London’s 2012 Olympic and Paralympics logos, designed by Wolff Olins, cost the city £400,000 – and a BBC poll showed that 80 per cent of respondants thought they were terrible. To make matters worse, the logo looks a little like a Lisa Simpson is doing something entirely unsuitable for a family sports event. “The Olympics logo,” one Guardian journalist noted, “blows in more ways than one.”
The mascots, named Mandeville and Wenlock, were also undeniably weird – essentially two posh Teletubbies with giant eyes for faces and flash hairdos:
So when it came to the branding for Rio’s 2016 Summer Olympics, the pressure was on. The stakes were high. The eyes of the world will be on Rio, and it was vitally important that the city absolutely doesn’t know screw this up.
Here’s the result.
What this reminds us of, more than anything else, is a trio of those sticky-handed men you get in party bags, playing ring-a-ring-a-roses. (This might just be us.)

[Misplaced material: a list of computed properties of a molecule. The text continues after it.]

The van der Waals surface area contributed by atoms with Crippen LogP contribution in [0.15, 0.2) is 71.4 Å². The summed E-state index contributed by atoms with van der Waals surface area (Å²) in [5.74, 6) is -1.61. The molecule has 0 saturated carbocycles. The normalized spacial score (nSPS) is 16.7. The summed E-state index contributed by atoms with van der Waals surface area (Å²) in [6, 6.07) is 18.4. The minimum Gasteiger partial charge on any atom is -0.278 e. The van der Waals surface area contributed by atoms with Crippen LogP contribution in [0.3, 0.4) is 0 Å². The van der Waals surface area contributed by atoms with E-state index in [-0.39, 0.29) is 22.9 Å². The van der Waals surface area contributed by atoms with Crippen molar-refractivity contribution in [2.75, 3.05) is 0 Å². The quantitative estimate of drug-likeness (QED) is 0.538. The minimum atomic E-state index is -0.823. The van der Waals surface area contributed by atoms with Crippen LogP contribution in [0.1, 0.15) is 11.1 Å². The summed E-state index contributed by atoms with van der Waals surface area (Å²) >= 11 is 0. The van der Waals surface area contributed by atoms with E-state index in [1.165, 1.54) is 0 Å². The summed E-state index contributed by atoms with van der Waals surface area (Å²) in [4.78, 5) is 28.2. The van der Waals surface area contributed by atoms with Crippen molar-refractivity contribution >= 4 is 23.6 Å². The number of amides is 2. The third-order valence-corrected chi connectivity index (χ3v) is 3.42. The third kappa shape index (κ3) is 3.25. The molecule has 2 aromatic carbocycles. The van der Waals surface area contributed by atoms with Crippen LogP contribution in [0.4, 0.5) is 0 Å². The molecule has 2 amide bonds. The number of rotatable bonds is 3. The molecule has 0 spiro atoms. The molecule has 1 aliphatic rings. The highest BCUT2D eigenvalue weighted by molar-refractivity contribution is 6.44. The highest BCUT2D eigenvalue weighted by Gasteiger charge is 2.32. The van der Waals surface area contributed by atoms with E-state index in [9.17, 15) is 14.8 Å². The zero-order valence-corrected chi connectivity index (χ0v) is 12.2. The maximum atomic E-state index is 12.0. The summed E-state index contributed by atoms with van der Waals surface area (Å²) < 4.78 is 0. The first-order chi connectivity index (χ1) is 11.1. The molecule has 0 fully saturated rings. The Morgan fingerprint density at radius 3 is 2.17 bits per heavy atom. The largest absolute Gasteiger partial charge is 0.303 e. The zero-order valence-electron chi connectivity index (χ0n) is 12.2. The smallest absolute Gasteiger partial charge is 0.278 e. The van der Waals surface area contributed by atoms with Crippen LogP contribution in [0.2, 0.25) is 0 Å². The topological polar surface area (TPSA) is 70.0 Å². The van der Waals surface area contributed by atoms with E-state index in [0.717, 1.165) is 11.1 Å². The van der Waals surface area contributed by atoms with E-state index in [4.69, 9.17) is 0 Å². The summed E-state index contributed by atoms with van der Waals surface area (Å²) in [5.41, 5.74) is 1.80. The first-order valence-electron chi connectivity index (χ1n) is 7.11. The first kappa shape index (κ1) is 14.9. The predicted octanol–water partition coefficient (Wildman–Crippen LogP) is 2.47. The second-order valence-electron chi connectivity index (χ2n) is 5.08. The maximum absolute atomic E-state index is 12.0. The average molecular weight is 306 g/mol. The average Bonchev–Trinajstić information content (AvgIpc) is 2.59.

The Paralympics one is a variation on the theme. Instead of using identifiable human figures, they’ve gone with more abstract shapes.
What this says about Rio’s views of the relationship between Olympians and Paralympians, we’re not quite sure. On the plus side, no sexual undertones.
The mascots, meanwhile, look like this. You can tell it’s them, because of the helpful speech bubbles.
According to the Games’ organisers, the Olympic mascot is meant to represent all the animals of Brazil, and displays “the agility of cats, the sway of monkeys and the grace of birds”. More worrying is the fact that the Paralympic mascot represents “a fusion of the plants found in Brazilian forests”. Worryingly, it can also “pull any object from his head of leaves”.
Both mascots might look a little familiar to anyone who’s ever watched Pokemon:
Perhaps Oddish and Meeow are both native Brazilian species.
One other curious thing about Olympic branding: it repeatedly references children’s brands and characters, despite the fact that, by the Sochi Winter Olympics, the median age of US Olympics viewers was 55 (up from 48 in 2002). Perhaps the International Olympic Committee, and organising committees all over the world, are hoping to get children on board so they don’t grow up to ask: “Why are we spending billions on a two week sports day?”This article is from the CityMetric archive: some formatting and images may not be present.